Genetic clues could predict leukaemia patients’ risk of treatment failure

Genetic clues could predict leukaemia patients’ risk of treatment failure
Genetic clues could predict leukaemia patients’ risk of treatment failure

New research led by UCL and Great Ormond Street Hospital (GOSH) to predict which childhood leukaemia patients are at higher risk of not responding well to chemotherapy will allow clinicians to refine treatment strategies to give the best chance of success.

The study, published in the Journal of Clinical Oncology , combined UK trial data from 2003-2019 to see which patients had worse outcomes. They then used whole genome sequencing to look for genetic clues that could be used to predict this risk in future patients.

The team hope that these genetic clues can be used to identify high-risk patients early, who may be eligible to take part in trials for the latest immunotherapies, such as CAR-T cell therapy.

Acute lymphoblastic leukaemia (ALL) is the main type of childhood leukaemia and is split into two subtypes, B-Cell ALL (B-ALL) and T-Cell ALL (T’ALL). The current conventional therapies for ALL include induction chemotherapy and bone marrow transplant. But patients are three times more likely to not respond well to therapy and suffer poor outcomes in T’ALL compared with B-ALL, and there are fewer treatment options available when patients relapse.

This may be about to change, with trials underway for highly promising immunotherapies such as CAR-T cell therapy. This technique was recently used by scientists at UCL and GOSH to treat a patient’s ’incurable’ T’ALL leukaemia after conventional treatments had failed. Though the trial continues, the patient is still cancer free almost a year after starting treatment.

In the new study, the team analysed data from two clinical trials that involved ALL patients treated in the UK between 2003 and 2019, to see what happened to the patients and identify the risk factors associated with conventional treatment failure.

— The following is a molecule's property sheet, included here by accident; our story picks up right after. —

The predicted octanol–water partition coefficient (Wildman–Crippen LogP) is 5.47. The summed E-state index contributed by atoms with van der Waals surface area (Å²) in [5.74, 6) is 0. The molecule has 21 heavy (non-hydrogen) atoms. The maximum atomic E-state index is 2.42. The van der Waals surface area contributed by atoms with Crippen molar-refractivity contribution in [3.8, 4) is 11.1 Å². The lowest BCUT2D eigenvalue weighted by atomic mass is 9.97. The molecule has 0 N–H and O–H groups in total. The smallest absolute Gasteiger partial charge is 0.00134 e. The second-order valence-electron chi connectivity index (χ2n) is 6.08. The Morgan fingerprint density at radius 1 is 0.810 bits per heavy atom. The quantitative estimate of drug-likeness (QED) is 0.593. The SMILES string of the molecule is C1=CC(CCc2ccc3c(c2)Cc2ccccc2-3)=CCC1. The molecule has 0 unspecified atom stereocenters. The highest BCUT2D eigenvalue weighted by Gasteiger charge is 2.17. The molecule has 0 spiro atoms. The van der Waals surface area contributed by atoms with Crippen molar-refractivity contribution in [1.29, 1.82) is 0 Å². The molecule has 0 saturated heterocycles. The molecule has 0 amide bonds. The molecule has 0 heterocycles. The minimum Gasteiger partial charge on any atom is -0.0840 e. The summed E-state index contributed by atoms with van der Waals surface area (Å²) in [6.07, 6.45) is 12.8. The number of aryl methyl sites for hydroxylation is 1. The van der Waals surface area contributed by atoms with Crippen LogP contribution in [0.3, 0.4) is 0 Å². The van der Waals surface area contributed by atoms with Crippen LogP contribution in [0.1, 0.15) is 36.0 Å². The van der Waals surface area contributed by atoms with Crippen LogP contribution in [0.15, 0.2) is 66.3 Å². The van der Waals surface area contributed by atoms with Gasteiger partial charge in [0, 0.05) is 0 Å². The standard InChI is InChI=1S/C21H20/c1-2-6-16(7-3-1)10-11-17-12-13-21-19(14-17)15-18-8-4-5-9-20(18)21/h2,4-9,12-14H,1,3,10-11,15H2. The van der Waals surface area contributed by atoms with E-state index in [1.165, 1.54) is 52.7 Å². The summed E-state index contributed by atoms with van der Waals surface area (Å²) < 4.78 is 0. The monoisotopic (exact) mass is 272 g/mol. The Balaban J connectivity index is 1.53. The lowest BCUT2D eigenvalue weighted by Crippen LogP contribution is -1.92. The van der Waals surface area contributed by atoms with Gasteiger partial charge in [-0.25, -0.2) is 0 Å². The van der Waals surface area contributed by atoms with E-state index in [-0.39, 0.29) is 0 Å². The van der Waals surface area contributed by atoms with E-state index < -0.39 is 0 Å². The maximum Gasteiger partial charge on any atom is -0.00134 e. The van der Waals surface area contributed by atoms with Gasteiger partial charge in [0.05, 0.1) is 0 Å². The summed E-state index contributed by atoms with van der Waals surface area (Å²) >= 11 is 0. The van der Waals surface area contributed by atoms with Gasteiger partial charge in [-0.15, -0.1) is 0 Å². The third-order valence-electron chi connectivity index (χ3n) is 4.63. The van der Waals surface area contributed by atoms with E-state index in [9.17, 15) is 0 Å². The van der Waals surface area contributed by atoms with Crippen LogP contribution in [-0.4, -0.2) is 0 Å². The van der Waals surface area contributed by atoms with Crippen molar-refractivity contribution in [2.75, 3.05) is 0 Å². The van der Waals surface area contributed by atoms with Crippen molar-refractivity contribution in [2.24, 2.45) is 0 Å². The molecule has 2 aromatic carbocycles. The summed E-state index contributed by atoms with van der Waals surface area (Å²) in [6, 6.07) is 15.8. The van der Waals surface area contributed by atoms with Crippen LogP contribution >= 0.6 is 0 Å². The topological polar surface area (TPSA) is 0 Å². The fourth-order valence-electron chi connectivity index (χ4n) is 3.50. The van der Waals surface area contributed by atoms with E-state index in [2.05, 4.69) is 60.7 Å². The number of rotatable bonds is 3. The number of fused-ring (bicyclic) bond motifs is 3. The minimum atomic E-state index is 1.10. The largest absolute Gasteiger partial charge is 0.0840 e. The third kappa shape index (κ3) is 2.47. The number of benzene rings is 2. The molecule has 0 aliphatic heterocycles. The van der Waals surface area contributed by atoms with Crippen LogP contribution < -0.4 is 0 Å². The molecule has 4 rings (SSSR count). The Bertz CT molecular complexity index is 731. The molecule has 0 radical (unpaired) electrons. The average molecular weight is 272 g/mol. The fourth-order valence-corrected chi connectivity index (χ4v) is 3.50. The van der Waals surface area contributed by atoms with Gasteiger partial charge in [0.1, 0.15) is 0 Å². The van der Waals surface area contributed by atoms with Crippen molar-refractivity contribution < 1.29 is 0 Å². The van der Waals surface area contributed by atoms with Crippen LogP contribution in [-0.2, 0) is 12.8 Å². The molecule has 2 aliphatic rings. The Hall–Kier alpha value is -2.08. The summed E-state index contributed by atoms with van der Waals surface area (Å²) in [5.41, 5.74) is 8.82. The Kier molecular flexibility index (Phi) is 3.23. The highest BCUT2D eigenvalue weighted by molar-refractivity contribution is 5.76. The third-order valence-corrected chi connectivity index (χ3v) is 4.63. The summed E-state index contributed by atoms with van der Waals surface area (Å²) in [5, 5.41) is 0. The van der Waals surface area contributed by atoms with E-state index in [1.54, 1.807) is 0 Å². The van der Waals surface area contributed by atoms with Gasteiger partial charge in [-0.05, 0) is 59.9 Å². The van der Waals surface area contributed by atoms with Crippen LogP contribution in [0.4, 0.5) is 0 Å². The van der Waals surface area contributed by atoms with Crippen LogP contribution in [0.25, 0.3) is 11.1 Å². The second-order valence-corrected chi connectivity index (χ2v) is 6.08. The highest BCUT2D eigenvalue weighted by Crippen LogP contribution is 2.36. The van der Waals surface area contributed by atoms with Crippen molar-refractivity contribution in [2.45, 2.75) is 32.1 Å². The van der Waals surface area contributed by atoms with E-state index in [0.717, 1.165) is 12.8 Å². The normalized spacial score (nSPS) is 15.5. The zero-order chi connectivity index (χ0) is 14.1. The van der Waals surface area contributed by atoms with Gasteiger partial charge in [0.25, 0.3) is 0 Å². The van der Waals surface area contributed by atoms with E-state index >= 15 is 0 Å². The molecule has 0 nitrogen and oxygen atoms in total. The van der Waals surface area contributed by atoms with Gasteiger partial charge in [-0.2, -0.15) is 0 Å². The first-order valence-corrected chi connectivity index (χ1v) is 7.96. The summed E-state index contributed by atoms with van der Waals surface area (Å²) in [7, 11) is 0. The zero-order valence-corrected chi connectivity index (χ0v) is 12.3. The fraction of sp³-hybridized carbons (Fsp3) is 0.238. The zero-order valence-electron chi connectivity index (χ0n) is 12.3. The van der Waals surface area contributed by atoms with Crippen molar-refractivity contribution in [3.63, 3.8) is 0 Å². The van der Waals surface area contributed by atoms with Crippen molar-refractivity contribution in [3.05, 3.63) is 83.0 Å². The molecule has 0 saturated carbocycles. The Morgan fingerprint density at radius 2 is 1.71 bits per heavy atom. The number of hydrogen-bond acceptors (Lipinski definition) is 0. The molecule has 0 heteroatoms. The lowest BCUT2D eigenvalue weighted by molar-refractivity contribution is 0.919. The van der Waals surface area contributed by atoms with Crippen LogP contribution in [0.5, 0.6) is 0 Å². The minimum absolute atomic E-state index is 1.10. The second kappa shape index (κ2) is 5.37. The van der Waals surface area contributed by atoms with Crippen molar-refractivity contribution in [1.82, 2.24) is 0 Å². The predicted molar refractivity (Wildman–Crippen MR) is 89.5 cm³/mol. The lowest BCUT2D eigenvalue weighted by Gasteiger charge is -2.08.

Frozen cells from these trial patients were then whole genome sequenced in order to look for genetic markers associated with poor outcomes, and which might be used to predict the risk of conventional treatment failure in future patients.

The researchers found that one in five older patients, in this case teenagers and young adults, experienced poor outcomes compared to just one in ten younger patients.

Though the genetic profile of the cancers they studied was complex, with individual cancers often very different from one another, the researchers found that mutations in the TAL1, MYC and RAS molecular pathways could be used to quantify a patient’s risk of treatment failure.

Dr David O’Connor (UCL Cancer Institute and Great Ormond Street Hospital) said: "Genetic stratification, where you analyse a patient’s genome to assess their risk of certain outcomes, has been successfully used to improve B-ALL treatment. But until now we haven’t had the data to do this for T’ALL. Our results could identify a group of high-risk patients who are less likely to respond well to chemotherapy. All childhood leukaemia patients in the UK undergo whole genome sequencing when they are diagnosed, so the genetic information should already be available to do this."

Genetic stratification of patients to identify those who are less likely to respond well to conventional treatments would mean that they could be considered for alternatives, such as the CAR-T cell therapies that are now available in clinical trials.

Professor Marc Mansour (UCL Cancer Institute and UCL Great Ormond Street Institute of Child Health) said: "Around 10% of paediatric T’ALL patients do not respond to initial chemotherapy and the chance of relapse is twice as high as in B-ALL. This is compounded by the fact that there are fewer treatment options for relapsed T’ALL patients. So in T’ALL it’s even more important to provide the treatment that will give the highest chances of remission. The genetic markers that we’ve identified in this study will allow us to provide the best treatment strategy."

This research was funded by Blood Cancer UK, Cancer Research UK, GOSH Children’s Charity and Wellcome.


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